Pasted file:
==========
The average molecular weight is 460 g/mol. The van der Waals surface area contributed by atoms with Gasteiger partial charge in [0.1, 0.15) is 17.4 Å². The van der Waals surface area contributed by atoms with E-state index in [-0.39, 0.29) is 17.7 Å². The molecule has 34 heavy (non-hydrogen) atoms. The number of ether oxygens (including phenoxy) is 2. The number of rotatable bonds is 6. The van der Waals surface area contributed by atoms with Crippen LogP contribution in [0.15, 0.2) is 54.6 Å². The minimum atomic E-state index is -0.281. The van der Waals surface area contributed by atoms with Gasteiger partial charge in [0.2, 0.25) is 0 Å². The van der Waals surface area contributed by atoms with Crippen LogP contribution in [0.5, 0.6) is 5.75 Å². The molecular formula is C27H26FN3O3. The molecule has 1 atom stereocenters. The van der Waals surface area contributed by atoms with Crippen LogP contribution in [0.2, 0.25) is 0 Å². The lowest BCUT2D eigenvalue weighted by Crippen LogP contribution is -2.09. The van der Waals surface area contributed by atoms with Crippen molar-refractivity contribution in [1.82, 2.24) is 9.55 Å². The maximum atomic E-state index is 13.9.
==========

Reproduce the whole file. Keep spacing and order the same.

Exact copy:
The average molecular weight is 460 g/mol. The van der Waals surface area contributed by atoms with Gasteiger partial charge in [0.1, 0.15) is 17.4 Å². The van der Waals surface area contributed by atoms with E-state index in [-0.39, 0.29) is 17.7 Å². The molecule has 34 heavy (non-hydrogen) atoms. The number of ether oxygens (including phenoxy) is 2. The number of rotatable bonds is 6. The van der Waals surface area contributed by atoms with Crippen LogP contribution in [0.15, 0.2) is 54.6 Å². The minimum atomic E-state index is -0.281. The van der Waals surface area contributed by atoms with Gasteiger partial charge in [0.2, 0.25) is 0 Å². The van der Waals surface area contributed by atoms with Crippen LogP contribution in [0.5, 0.6) is 5.75 Å². The molecular formula is C27H26FN3O3. The molecule has 1 atom stereocenters. The van der Waals surface area contributed by atoms with Crippen LogP contribution in [0.2, 0.25) is 0 Å². The lowest BCUT2D eigenvalue weighted by Crippen LogP contribution is -2.09. The van der Waals surface area contributed by atoms with Crippen molar-refractivity contribution in [1.82, 2.24) is 9.55 Å². The maximum atomic E-state index is 13.9.